Will Eisner’s Life, Drawn by His Own Hand
Life, in Pictures: Autobiographical Stories
By Will Eisner, with an introduction by Scott McCloud
W.W. Norton & Company, 496 pages, $29.95.
In one of many ironies whose origins may be suggested here, artist-entrepreneur Will Eisner died in 2005, just as his collected oeuvre had begun to persuade readers that he was a true master and not a historical footnote to the otherwise juvenile art form known as the comic book. His most thoughtful works have posthumously appeared — or reappeared more prominently than in their original form — and a documentary about his life premiered last month. That is to say, he lived almost long enough to see a life’s work vindicated.
“Life, in Pictures,” may be the one book that he would have most wished to see in print. A collection made up of three principal parts plus outtakes and annotations, it is as close as we will ever get to his own story in comics. Each of the three — “The Dreamer,” “To the Heart of the Storm” and “The Name of the Game” — is itself complete. Together they also make up an inner saga of Golden Age comic art.
An editor’s note by former alternative comics publisher Denis Kitchen explains carefully that Eisner, one of the founders of the comic book trade at the end of the 1930s, resurfaced thanks to the influences of the ’60s generation. In “The Spirit,” his syndicated strip of the 1940s, Eisner pushed the envelope formally, establishing a cinematic look to a genre detective character and cast. The underground comix revealed to him that the previous limits on sex and other topics had been practically abolished, at least in certain venues. The artist could now do anything, even write and draw about the intimate details of personal life. So here, in Eisner’s later work when “The Spirit” had become a dim memory and the artist began to portray himself with the thinnest of disguises, we find Eisner, the Bronx boy, and his family drama, his determination to become an artist and his success at the suddenly evolving and suddenly much more Jewish comics trade. Kitchen follows the narratives with almost compulsive annotations of scenes and characters. No nonfiction volume, it is safe to say, has ever told the back story of comic books more closely.
For my money, the best parts are “The Dreamer” and “To the Heart of the Storm,” intertwined sagas of the boy’s aspirations and his intimate glimpses back at his family life while on a troop train during the Good War. We see father, a would-be artist in Vienna, repeatedly stopped short by endemic antisemitism; in the new world, for father and son, the experience is more episodic but hardly less painful for that. They are never far, even with seeming pals or associates, from the crude stereotypes and stinging generalizations that were “normal” in pre-Holocaust America and not so absent for years after. Eisner’s father thus slipped to failure from success repeatedly in the garment trade, his ever-troubled mother had children too often and the whole family trauma comes more vividly clear to the artist in retrospect. The emerging world of comic-book production does not look so different from the garment trade after all: full of misery, hustlers and failures. The determined lad drives himself forward, an artistic and business success, but with the shadow of his father’s life never far behind.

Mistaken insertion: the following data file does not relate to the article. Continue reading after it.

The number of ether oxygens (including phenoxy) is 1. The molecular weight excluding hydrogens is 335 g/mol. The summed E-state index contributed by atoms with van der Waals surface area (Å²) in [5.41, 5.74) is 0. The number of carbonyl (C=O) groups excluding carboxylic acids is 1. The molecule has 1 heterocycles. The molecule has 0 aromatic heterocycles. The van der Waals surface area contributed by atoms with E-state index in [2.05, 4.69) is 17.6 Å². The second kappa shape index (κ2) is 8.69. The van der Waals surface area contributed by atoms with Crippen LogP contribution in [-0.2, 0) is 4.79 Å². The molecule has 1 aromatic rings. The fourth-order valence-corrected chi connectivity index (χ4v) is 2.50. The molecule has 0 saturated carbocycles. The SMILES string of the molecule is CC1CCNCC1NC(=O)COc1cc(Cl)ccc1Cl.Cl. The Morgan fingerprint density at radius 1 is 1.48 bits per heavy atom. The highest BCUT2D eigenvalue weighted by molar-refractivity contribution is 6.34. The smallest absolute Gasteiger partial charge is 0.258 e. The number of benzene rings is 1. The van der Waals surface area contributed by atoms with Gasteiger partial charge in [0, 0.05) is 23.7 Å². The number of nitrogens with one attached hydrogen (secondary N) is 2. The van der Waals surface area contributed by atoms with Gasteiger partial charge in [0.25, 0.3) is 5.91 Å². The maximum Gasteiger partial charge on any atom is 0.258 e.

Eisner the retiree (“A Sunset in Sunshine City”) is definitely the most distant from the original, because this old-timer doesn’t really seem to know what to do with himself. Or possibly it is intimate Eisner, after he quit the business career that became his substitute for comics after 1950, and before he rediscovered the artist that he might yet become.
The most severe critics of Eisner, among those who took comic art seriously, have complained that the underside of “The Spirit” was too much like the cinematic or comic strip policier, in which criminals looked creepy, women were either unsightly or seductresses and Cold War themes added one more black-and-white element (not to mention a certain African American character who only evolved gradually from the Stepin Fetchit stereotype) to a strip never as exciting in plot as in artistic execution. The same critics were likely to complain that his Jews usually looked like gentiles even when, as in “Fagin the Jew” and “The Plot: The Secret History of the Protocols of Zion,” the issue at hand was most definitely antisemitism.
They have a point. It is fair to say, for example, that Gar Tooth, protagonist of “The Dreamer,” is positively Scandinavian, a husky blond with a name to match, while proletarian Irishmen have the beetle-browed look of 19th-century caricature, among other comic art standards. But in the interior of Eisner’s stories, complexity very largely overcomes these difficulties. Eisner seems, to this reviewer, to be letting himself go, deciding to have the inner character of his creations formulate the exterior self. Backgrounds in most of these dramas remain thin, often nonexistent. But the faces are strong, and even the old standby of harridans, whores and good girls is swept aside for women who look like they belong in their time and place.
Perhaps Eisner was driven, in his later years, at once toward the didacticism of treating antisemitism and toward the compulsive need to produce as time grew short. If so, “Life, in Pictures” is the best and most revealing, perhaps the key text for anyone seeking to understand Eisner’s life and work. In that sense, he was to the end what he had been from childhood: his own best creation.